It stings! “Insects could vanish within a century”

Feb 11, 2019, 6:51 AM EST
(Source: Steve Byrne/flickr)
(Source: Steve Byrne/flickr)

The findings may come as a flea in our ears, but the truth is – the populations of world’s insects are shrinking at a rate that may wipe virtually all of them within a century, potentially leading to a “catastrophic collapse of nature’s ecosystems.”

The first global scientific review states that the rate of extinction of insects outpaces that of mammals, birds and reptiles by eight times, with 40% of insect species declining and a third endangered, notes The Guardian.

Insects are pollinators, recycler of nutrients and food for animals higher up the hierarchy. Their loss not only spells serious trouble for the ecosystem but also for the mankind. The cascading effects of declining insect numbers have already been recorded in Puerto Rico, which has lost 98% of its ground insects over 35 years.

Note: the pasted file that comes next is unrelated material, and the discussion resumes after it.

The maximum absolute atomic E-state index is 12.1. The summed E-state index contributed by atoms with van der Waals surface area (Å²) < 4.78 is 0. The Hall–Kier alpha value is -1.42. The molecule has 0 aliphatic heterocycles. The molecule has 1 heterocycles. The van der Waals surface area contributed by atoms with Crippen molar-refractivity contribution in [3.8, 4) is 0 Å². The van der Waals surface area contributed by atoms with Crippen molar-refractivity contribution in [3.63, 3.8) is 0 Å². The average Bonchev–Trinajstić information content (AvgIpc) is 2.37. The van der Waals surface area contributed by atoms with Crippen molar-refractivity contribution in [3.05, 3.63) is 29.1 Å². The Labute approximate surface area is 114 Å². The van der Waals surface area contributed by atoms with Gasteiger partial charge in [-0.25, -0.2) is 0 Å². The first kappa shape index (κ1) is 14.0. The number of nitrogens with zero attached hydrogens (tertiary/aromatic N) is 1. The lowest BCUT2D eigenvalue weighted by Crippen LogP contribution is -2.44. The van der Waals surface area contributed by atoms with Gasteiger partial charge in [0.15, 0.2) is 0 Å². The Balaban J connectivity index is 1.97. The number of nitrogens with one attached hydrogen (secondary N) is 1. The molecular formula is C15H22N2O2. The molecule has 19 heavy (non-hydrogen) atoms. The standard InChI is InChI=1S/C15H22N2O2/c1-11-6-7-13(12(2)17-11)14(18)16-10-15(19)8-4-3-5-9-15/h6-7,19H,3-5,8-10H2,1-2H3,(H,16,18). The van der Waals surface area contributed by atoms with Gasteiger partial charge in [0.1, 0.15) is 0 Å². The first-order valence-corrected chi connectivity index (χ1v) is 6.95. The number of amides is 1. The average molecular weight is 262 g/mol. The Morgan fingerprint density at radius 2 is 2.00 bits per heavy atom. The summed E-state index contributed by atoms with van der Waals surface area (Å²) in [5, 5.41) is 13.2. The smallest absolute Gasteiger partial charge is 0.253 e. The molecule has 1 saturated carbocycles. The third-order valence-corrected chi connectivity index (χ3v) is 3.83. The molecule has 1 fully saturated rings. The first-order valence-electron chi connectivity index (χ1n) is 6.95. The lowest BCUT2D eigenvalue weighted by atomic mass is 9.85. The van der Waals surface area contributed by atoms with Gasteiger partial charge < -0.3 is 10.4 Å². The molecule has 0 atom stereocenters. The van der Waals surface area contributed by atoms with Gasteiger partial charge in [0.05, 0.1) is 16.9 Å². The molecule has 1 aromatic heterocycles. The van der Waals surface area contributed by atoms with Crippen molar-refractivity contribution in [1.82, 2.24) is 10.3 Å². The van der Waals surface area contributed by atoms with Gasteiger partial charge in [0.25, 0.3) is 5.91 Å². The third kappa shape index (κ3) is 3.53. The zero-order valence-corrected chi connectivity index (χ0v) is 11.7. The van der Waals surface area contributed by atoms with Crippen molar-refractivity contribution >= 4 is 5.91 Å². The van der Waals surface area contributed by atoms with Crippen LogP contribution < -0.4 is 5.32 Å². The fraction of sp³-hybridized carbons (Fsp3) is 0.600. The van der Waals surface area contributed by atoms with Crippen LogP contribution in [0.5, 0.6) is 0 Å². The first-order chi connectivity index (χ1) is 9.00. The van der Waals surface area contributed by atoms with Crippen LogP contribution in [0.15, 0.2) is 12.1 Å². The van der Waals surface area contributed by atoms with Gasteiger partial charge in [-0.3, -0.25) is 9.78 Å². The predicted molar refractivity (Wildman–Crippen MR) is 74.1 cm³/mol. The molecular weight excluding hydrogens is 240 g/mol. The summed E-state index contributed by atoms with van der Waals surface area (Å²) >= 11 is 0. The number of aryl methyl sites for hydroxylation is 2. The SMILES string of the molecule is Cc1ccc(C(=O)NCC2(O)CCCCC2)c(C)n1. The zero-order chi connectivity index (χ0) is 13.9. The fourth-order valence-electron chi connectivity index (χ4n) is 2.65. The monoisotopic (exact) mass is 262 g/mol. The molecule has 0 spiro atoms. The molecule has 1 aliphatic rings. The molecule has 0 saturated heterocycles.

The total mass of insects on the planet is falling by 2.5% a year and alarmingly, the phenomenon is not restricted to particular geography or region but has been tracked globally, reports CEO. Researchers attribute the precipitous decline to intensive agriculture, urbanization and climate change.

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